Crafting Value Through Visual Stories: Miranda Hayek Q&A
September 19, 2023
Lifestyle photographer Miranda Hayek says in all relationships, "connection boils down to honesty, trust and a bit of vulnerability." She approaches all her clients with this in mind and aims to help them feel seen and heard. Hayek says this approach results in images that exude a raw and potent authenticity. (Scroll through to see examples of Hayek's work.)
People value images that tell stories, and where value is perceived, money flows. Long Beach lifestyle photographer Miranda Hayek understands this truth deeply. Her photography journey began in the nonprofit sector, where she was quick to notice that grant proposals enriched with storytelling images yielded more substantial financial support than those without. Today, she continues to craft visual stories at her two studios Blue Blossom Photography, where she and her team create legacy fine art to last for generations and Blue Blossom Studios, where they offer marketing and branding photography and consultations that help professionals thrive in this increasingly digital and image-driven world.
Hayek recently sat down with Nikki Closser on The Portrait System Podcast, where she offered an expansive view of what kind of services a photography studio can offer to business professionals, including web design, logos, and coaching. She also strongly encouraged photographers to make use of video for themselves and their clients because consumers are increasingly seeking to work with companies that share their values and goals. Video is a potent way to communicate these things and help your clients feel like they know you before you ever get face to face. Hear the whole conversation.
In this Q&A, Hayek goes deeper into her personal journey, including how she made her biggest business breakthrough, advice for fellow photography entrepreneurs, how she makes strong client connections, and why succumbing to fear was never an option.
What has been your biggest breakthrough in business?
I would say understanding Value & IPS (in person sales).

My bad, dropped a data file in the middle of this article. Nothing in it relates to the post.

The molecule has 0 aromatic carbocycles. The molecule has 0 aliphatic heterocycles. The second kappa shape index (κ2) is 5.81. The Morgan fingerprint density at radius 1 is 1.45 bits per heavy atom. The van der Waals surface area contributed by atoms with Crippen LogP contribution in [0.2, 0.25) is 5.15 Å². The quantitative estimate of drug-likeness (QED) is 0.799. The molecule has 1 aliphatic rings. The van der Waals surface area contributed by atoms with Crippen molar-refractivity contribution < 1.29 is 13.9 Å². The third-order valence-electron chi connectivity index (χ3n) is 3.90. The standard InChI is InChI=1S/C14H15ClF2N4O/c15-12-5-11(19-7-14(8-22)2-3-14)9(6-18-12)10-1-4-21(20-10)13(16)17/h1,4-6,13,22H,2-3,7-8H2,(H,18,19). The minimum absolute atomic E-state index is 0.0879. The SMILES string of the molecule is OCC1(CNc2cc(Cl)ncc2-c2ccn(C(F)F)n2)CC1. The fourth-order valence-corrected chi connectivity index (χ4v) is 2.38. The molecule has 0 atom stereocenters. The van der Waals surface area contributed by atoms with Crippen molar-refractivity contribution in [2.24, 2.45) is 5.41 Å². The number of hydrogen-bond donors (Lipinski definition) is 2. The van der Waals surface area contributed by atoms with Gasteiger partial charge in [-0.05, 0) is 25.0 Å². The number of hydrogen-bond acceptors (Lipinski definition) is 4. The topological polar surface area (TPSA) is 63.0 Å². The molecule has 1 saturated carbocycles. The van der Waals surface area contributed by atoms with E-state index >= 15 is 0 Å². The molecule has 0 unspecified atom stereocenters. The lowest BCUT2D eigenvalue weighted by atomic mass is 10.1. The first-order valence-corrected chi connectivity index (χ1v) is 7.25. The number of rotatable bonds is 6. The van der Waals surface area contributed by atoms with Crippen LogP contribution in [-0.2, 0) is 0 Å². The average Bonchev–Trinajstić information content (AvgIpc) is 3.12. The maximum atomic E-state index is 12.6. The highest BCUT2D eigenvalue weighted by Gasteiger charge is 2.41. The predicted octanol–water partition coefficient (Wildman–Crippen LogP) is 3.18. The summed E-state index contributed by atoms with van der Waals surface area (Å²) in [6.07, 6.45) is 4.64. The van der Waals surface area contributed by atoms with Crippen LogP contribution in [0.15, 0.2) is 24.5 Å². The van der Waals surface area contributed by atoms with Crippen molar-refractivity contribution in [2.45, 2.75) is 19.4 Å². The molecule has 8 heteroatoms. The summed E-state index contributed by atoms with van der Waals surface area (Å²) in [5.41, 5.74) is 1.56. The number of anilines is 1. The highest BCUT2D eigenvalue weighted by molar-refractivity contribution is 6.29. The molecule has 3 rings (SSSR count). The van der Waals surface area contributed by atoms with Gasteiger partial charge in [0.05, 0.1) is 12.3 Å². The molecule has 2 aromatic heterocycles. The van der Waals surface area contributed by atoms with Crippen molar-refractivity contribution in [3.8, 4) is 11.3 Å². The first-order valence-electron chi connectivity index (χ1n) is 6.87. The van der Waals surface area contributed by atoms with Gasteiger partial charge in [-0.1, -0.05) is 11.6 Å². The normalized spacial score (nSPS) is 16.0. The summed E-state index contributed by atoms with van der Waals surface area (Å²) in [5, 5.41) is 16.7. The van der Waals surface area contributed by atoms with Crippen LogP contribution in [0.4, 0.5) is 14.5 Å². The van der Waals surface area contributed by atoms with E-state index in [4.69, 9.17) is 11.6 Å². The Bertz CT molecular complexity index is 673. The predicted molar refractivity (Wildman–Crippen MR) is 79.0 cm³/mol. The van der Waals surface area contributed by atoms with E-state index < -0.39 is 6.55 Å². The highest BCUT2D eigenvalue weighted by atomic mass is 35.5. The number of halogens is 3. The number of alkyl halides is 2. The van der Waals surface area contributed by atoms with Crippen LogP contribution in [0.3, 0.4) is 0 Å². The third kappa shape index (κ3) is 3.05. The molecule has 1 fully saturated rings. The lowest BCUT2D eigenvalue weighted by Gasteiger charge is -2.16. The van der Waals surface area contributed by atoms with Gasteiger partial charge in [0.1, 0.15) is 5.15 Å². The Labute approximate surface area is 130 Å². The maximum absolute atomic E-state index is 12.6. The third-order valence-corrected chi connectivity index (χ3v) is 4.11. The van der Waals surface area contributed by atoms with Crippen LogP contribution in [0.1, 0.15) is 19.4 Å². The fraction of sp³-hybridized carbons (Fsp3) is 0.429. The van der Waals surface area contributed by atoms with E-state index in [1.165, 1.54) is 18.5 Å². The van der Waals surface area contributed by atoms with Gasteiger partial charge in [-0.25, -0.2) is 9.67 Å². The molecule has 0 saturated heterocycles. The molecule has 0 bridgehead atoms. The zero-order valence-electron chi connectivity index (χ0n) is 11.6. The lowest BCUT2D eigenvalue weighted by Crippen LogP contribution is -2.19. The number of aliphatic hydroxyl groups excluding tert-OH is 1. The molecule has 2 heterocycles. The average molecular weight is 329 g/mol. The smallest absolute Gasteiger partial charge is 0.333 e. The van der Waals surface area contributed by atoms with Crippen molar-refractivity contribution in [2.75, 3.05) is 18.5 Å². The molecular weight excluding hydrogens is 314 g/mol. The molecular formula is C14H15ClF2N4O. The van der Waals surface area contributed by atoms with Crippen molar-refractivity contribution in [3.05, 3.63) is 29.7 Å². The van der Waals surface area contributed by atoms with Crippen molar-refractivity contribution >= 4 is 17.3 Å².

What is your average sale currently?
Most artists have a point in their life when they knew this was meant for them. Do you have that moment?
Honestly, no. I see myself as a creative and edifier in life. (I always have.) Right now, I just happen to hold a camera. In my next life, I may sell tacos! 😂
How did you push past fear when building your business?
Fear is an interesting feeling for me. Given my life story, it has been a luxury feeling that, up until recently, I honestly couldn’t afford. My whole life has been about survival, and survival has depended on preparing for the worst and hoping for the best scenario in life. When I started my business in 2008, it was no different. I had just been laid off from a career job of 12 years at the start of a recession. I was pregnant with surrogate twins, going through a hard divorce, and a mother of two children under the age of four. So, one could say, I had no time for fear, I had to make it work!
Making a connection with your subject is one of the most important parts of a great portrait. How do you make lasting connections with your clients?
Like with any relationship, connection boils down to honesty, trust and a bit of vulnerability. Business is no different, in my book. I’ve learned that, as humans, we want to know what to expect and be heard and seen. I approach my clients from a place of serving those needs, and it’s truly remarkable what they will share with me that often has less to do with the portrait and more about what they are going through and what they need in that period of time in their life. As a result, the images I create from our time together contain a raw authenticity that surpasses props, backdrops, wardrobe, etc. For this, I’m truly grateful.